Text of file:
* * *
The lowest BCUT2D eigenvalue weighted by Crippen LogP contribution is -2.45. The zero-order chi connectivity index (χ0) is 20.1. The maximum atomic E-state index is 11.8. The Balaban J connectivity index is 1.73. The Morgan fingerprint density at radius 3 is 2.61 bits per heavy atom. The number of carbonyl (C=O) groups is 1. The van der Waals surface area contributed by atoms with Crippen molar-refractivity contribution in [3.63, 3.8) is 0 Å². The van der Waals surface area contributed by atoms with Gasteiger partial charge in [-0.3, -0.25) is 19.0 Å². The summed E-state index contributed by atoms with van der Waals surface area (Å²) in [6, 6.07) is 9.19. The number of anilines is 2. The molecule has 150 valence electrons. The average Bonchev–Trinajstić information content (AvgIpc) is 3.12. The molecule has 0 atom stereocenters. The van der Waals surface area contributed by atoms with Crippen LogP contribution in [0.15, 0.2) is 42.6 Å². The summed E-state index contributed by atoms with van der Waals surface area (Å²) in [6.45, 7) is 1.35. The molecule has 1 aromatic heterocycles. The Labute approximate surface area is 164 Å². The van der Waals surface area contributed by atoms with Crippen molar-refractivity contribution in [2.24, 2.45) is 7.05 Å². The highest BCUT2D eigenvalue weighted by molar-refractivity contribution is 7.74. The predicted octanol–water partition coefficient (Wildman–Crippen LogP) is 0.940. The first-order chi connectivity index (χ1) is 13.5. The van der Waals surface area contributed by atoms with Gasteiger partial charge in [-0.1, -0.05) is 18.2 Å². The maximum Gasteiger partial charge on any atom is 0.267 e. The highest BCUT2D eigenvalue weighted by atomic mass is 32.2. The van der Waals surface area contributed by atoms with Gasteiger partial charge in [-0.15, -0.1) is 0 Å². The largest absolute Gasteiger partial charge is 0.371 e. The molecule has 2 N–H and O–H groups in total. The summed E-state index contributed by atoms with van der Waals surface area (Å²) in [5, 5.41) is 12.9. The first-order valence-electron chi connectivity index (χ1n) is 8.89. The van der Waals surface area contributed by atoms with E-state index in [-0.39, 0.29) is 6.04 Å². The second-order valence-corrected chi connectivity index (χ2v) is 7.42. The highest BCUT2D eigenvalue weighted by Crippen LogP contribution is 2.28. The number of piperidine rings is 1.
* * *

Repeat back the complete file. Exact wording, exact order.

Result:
The lowest BCUT2D eigenvalue weighted by Crippen LogP contribution is -2.45. The zero-order chi connectivity index (χ0) is 20.1. The maximum atomic E-state index is 11.8. The Balaban J connectivity index is 1.73. The Morgan fingerprint density at radius 3 is 2.61 bits per heavy atom. The number of carbonyl (C=O) groups is 1. The van der Waals surface area contributed by atoms with Crippen molar-refractivity contribution in [3.63, 3.8) is 0 Å². The van der Waals surface area contributed by atoms with Gasteiger partial charge in [-0.3, -0.25) is 19.0 Å². The summed E-state index contributed by atoms with van der Waals surface area (Å²) in [6, 6.07) is 9.19. The number of anilines is 2. The molecule has 150 valence electrons. The average Bonchev–Trinajstić information content (AvgIpc) is 3.12. The molecule has 0 atom stereocenters. The van der Waals surface area contributed by atoms with Crippen LogP contribution in [0.15, 0.2) is 42.6 Å². The summed E-state index contributed by atoms with van der Waals surface area (Å²) in [6.45, 7) is 1.35. The molecule has 1 aromatic heterocycles. The Labute approximate surface area is 164 Å². The van der Waals surface area contributed by atoms with Crippen molar-refractivity contribution in [2.24, 2.45) is 7.05 Å². The highest BCUT2D eigenvalue weighted by molar-refractivity contribution is 7.74. The predicted octanol–water partition coefficient (Wildman–Crippen LogP) is 0.940. The first-order chi connectivity index (χ1) is 13.5. The van der Waals surface area contributed by atoms with Gasteiger partial charge in [-0.1, -0.05) is 18.2 Å². The maximum Gasteiger partial charge on any atom is 0.267 e. The highest BCUT2D eigenvalue weighted by atomic mass is 32.2. The van der Waals surface area contributed by atoms with Gasteiger partial charge in [-0.15, -0.1) is 0 Å². The largest absolute Gasteiger partial charge is 0.371 e. The molecule has 2 N–H and O–H groups in total. The summed E-state index contributed by atoms with van der Waals surface area (Å²) in [5, 5.41) is 12.9. The first-order valence-electron chi connectivity index (χ1n) is 8.89. The van der Waals surface area contributed by atoms with E-state index in [-0.39, 0.29) is 6.04 Å². The second-order valence-corrected chi connectivity index (χ2v) is 7.42. The highest BCUT2D eigenvalue weighted by Crippen LogP contribution is 2.28. The number of piperidine rings is 1.